ne little-known fact about rabbits is that they still have many of their wild instincts intact. Though they domesticated for a thousand years in Europe, they were bread for size and fur colour. Consequently, they continue to exhibit behaviours that served their wild ancestors well.
One behaviour that suits us well is how easily rabbits can be litter-trained. Wild bunnies don't foul their warrens but relieve themselves above ground. Like many other animals, they use feces and urine to mark their territory. I've noticed how concerned my bunnies became when I changed their litter boxes. Gideon became especially worried when I put fresh shredded paper in his box. He used to spend at least ten minutes smoothing it down as if a mere human such as I couldn't do it right.
All of the rabbits I've had enjoyed relaxing under chairs and coffee tables. In the wild, their ancestors often loafed beneath spruce trees and in thickets. Chairs and low tables help rabbits feel safe from attack from above while giving them a wide vista. They also can dash to the safety of their hiding places at the first sign of perceived danger.
As wild rabbits dig warrens for safety and to escape the elements, domestic bunnies feel the need for a safe place. I've had rabbits whose constant fixation was to get under my bed. The problem with that was that they would tear the box spring and rip up the carpet. I solved that by putting hardware cloth under the bed and covering it with cardboard. I also placed planks of wood against the wall to prevent any long-eared vandal from decorating the baseboards with teeth marks. I also nailed plywood to the bottom of the box spring to prevent upward tunneling.
Getting back to the topic of litter boxes, I've found that placing hay at one end encourages bunnies to eat while they do their business. Since wild rabbits eat and excrete simultaneously, their domesticated cousins prefer to do the same. Hay is beneficial for rabbits since it wears down their ever-growing teeth and provides roughage for their digestive system.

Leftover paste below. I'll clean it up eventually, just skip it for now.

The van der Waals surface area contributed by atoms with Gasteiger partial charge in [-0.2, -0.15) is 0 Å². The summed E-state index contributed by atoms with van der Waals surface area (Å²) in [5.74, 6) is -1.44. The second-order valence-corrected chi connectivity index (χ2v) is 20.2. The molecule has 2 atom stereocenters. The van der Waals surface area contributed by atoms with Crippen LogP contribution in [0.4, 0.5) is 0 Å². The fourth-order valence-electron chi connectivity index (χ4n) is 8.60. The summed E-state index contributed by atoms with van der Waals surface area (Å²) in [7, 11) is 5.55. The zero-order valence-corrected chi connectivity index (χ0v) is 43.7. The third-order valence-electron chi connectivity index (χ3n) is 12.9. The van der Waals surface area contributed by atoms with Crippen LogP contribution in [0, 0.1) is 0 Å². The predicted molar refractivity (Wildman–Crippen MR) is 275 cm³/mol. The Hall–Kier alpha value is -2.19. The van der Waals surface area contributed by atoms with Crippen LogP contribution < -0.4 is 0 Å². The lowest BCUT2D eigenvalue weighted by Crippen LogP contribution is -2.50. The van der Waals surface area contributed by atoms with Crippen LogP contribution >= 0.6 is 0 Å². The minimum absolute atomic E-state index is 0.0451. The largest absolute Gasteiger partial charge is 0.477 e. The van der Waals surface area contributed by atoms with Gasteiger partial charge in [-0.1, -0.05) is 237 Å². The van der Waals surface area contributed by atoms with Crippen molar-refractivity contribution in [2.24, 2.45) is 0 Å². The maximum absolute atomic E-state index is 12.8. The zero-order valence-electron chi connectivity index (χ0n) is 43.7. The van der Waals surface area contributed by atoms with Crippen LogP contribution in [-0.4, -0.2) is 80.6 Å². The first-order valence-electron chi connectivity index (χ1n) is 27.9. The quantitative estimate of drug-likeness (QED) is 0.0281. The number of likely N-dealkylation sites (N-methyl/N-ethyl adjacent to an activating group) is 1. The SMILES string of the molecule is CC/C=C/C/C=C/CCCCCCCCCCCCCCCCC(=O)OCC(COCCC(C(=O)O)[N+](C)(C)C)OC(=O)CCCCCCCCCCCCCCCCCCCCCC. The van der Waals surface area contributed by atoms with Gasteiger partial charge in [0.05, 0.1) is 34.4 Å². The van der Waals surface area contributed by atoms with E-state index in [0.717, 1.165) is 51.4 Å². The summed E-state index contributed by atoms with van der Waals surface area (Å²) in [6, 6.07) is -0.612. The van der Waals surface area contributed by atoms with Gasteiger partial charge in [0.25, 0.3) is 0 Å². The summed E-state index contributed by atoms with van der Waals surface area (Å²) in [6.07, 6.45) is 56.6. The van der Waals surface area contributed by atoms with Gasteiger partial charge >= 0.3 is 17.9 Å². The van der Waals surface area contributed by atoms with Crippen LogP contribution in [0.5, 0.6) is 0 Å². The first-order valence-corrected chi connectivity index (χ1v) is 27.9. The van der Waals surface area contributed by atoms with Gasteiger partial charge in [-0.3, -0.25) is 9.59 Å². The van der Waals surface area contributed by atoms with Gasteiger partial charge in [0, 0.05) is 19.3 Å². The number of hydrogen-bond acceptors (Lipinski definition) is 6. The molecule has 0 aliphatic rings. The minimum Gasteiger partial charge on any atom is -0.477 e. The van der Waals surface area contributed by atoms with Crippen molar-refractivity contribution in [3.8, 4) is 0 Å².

Another behaviour is digging scrapes. In the wild, rabbits will dig a shallow hole in the ground and then lie in it This provides a measure of safety as well as helps cool their bodies in summer. My recently-departed Mark used to paw at the rug under the coffee table before settling down. This behaviour puzzled me at first. Then I remembered R. M. Lockley's book, The Private Life of the Rabbit. This book explained the behaviours of wild rabbits. Mark's actions under the coffee table were instinctive, not an act of naughtiness.
One behaviour that makes me laugh is the way rabbits shake their forepaws before washing their faces. I believe this is an instinctive way in which they fling dirt from their paws. No matter how clean I kept their rooms or enclosures, every bunny I've had flicked his or her paws before grooming.
I wrote many more observations of my bunnies and their behaviours in When a Man Loves a Rabbit: Learning and Living With Bunnies. Please check it out at the left side of this page.
I also published a memoir called How I Was Razed: A Journey from Cultism to Christianity recently. Amazon, Barnes & Noble, and Virtual Bookworm Publishers distribute e-book and paperback editions of it.